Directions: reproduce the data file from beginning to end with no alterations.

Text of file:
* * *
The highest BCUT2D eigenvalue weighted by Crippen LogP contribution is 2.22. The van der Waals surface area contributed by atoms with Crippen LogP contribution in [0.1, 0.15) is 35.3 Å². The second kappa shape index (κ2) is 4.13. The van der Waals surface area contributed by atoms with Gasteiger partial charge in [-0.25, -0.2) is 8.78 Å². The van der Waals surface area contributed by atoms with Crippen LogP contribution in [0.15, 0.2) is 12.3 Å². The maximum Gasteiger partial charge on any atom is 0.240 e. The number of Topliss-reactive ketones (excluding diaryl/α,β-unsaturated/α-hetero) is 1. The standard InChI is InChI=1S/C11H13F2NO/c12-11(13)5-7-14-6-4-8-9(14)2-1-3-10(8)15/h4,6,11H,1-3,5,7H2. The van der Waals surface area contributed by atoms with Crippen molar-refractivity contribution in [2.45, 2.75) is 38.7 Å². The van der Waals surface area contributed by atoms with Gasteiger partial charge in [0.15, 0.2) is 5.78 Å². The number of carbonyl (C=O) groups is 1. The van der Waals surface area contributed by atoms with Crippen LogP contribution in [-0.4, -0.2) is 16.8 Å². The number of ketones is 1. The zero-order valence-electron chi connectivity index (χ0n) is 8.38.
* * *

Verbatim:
The highest BCUT2D eigenvalue weighted by Crippen LogP contribution is 2.22. The van der Waals surface area contributed by atoms with Crippen LogP contribution in [0.1, 0.15) is 35.3 Å². The second kappa shape index (κ2) is 4.13. The van der Waals surface area contributed by atoms with Gasteiger partial charge in [-0.25, -0.2) is 8.78 Å². The van der Waals surface area contributed by atoms with Crippen LogP contribution in [0.15, 0.2) is 12.3 Å². The maximum Gasteiger partial charge on any atom is 0.240 e. The number of Topliss-reactive ketones (excluding diaryl/α,β-unsaturated/α-hetero) is 1. The standard InChI is InChI=1S/C11H13F2NO/c12-11(13)5-7-14-6-4-8-9(14)2-1-3-10(8)15/h4,6,11H,1-3,5,7H2. The van der Waals surface area contributed by atoms with Crippen molar-refractivity contribution in [2.45, 2.75) is 38.7 Å². The van der Waals surface area contributed by atoms with Gasteiger partial charge in [0.15, 0.2) is 5.78 Å². The number of carbonyl (C=O) groups is 1. The van der Waals surface area contributed by atoms with Crippen LogP contribution in [-0.4, -0.2) is 16.8 Å². The number of ketones is 1. The zero-order valence-electron chi connectivity index (χ0n) is 8.38.